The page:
California school leaders lining up against half-hearted ‘teacher dismissal’ bill

Oct 9, 2013 by

SACRAMENTO, Calif. – School leaders are lining up against a new “teacher dismissal” bill on the grounds it doesn’t improve the current process for firing ineffective or potentially abusive teachers.

They also say it gives too many procedural advantages to the accused educators. Those are major concerns, considering the state is still reeling from last year’s school sex scandal involving two Los Angeles teachers and some 40 students.

Of course, those are the very reasons the state’s powerful teachers union has endorsed the bill, which is on Gov. Jerry Brown’s desk, awaiting his signature.

Concerned school officials are using this last-minute opportunity to try to persuade the governor to kill the bill.

California School Boards Association President Cindy Marks outlined those arguments in a recent op-ed for the Sacramento Bee.

In her op-ed, Marks calls AB 375 “a deeply flawed piece of legislation” that “attempts to shorten the dismissal hearing by placing restrictions on a school district’s ability to prove its case.”

“School attorneys could depose just four witnesses, in addition to the accused teacher,” Marks notes. “That means the district must use evidence gathered from just four witnesses or victims to help prepare its case to prove grounds for dismissal.

“Furthermore, school districts would be unable to freely amend charges as new evidence is uncovered through testimony. Restricting evidence puts defense attorneys and accused teachers in a strong position to extract larger settlements. And school districts will be forced to pay it.”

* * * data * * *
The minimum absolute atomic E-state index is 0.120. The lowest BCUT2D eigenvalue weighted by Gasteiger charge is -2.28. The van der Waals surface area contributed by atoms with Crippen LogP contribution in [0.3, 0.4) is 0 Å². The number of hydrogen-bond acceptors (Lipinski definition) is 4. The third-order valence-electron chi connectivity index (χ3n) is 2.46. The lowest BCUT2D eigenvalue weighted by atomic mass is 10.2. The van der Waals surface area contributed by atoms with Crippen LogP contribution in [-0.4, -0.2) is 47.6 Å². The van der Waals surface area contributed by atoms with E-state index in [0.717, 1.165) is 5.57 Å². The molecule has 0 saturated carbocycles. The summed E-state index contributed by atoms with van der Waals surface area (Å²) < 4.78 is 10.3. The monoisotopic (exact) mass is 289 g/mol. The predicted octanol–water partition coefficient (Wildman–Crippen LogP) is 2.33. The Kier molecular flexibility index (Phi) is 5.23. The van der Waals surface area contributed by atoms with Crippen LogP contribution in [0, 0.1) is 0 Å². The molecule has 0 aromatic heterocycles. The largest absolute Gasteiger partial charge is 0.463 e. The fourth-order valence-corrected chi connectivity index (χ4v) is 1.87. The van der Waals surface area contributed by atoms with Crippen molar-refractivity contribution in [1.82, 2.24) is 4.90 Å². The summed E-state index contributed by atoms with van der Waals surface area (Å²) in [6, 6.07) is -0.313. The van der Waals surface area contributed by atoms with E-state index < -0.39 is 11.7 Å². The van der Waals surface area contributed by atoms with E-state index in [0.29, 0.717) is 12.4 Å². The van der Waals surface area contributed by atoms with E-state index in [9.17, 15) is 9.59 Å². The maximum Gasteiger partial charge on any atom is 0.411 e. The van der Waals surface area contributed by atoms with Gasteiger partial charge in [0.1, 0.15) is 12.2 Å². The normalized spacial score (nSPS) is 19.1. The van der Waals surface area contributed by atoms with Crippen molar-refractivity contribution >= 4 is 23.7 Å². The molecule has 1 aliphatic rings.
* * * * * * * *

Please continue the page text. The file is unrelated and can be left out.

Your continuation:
Marks’ biggest concern, however, is the bill’s failure to fix the flaws in the current teacher dismissal process.

Currently, “school boards do not have final authority to dismiss a teacher. A panel made up of two teachers and an administrative law judge makes the final decision. AB 375 leaves the authority and composition of the panel intact,” Marks notes.

“School boards are elected by their communities and held accountable for everything that takes place in school, and rightly so. Yet, we lack the authority to dismiss a teacher who is failing our students or mistreating them. AB 375 missed an opportunity to align accountability with authority and give school boards the option to make the final decision when we must dismiss a teacher.”

Adds Marks: “I’m unaware of any school board or superintendent who has taken a position in support of (this) bill. It appears no one who has investigated and removed a teacher believes AB 375 is good for schools.”

California school leaders lining up against half-hearted ‘teacher dismissal’ bill – powered by Education Action Group Foundation, Inc..

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